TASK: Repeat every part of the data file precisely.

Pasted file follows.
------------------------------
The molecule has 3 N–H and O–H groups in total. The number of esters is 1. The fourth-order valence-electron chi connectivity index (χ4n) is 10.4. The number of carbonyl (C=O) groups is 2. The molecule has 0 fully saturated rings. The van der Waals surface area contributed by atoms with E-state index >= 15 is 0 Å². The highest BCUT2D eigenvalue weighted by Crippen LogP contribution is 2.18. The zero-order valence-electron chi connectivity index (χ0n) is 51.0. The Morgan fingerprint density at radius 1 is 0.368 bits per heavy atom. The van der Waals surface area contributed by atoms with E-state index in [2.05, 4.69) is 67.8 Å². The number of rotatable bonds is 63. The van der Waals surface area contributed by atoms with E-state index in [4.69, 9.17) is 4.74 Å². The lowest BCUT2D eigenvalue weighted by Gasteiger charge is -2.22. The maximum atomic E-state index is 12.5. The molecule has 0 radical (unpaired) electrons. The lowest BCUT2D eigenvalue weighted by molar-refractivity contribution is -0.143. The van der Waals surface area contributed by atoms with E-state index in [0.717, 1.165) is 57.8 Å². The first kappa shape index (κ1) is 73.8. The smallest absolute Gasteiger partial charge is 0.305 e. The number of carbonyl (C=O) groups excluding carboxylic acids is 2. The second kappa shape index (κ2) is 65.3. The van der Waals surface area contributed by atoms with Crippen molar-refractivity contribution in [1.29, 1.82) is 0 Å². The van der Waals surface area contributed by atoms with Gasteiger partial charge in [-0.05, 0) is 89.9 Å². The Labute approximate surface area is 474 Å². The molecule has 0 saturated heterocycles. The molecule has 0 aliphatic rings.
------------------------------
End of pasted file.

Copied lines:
The molecule has 3 N–H and O–H groups in total. The number of esters is 1. The fourth-order valence-electron chi connectivity index (χ4n) is 10.4. The number of carbonyl (C=O) groups is 2. The molecule has 0 fully saturated rings. The van der Waals surface area contributed by atoms with E-state index >= 15 is 0 Å². The highest BCUT2D eigenvalue weighted by Crippen LogP contribution is 2.18. The zero-order valence-electron chi connectivity index (χ0n) is 51.0. The Morgan fingerprint density at radius 1 is 0.368 bits per heavy atom. The van der Waals surface area contributed by atoms with E-state index in [2.05, 4.69) is 67.8 Å². The number of rotatable bonds is 63. The van der Waals surface area contributed by atoms with E-state index in [4.69, 9.17) is 4.74 Å². The lowest BCUT2D eigenvalue weighted by Gasteiger charge is -2.22. The maximum atomic E-state index is 12.5. The molecule has 0 radical (unpaired) electrons. The lowest BCUT2D eigenvalue weighted by molar-refractivity contribution is -0.143. The van der Waals surface area contributed by atoms with E-state index in [0.717, 1.165) is 57.8 Å². The first kappa shape index (κ1) is 73.8. The smallest absolute Gasteiger partial charge is 0.305 e. The number of carbonyl (C=O) groups excluding carboxylic acids is 2. The second kappa shape index (κ2) is 65.3. The van der Waals surface area contributed by atoms with Crippen molar-refractivity contribution in [1.29, 1.82) is 0 Å². The van der Waals surface area contributed by atoms with Gasteiger partial charge in [-0.05, 0) is 89.9 Å². The Labute approximate surface area is 474 Å². The molecule has 0 saturated heterocycles. The molecule has 0 aliphatic rings.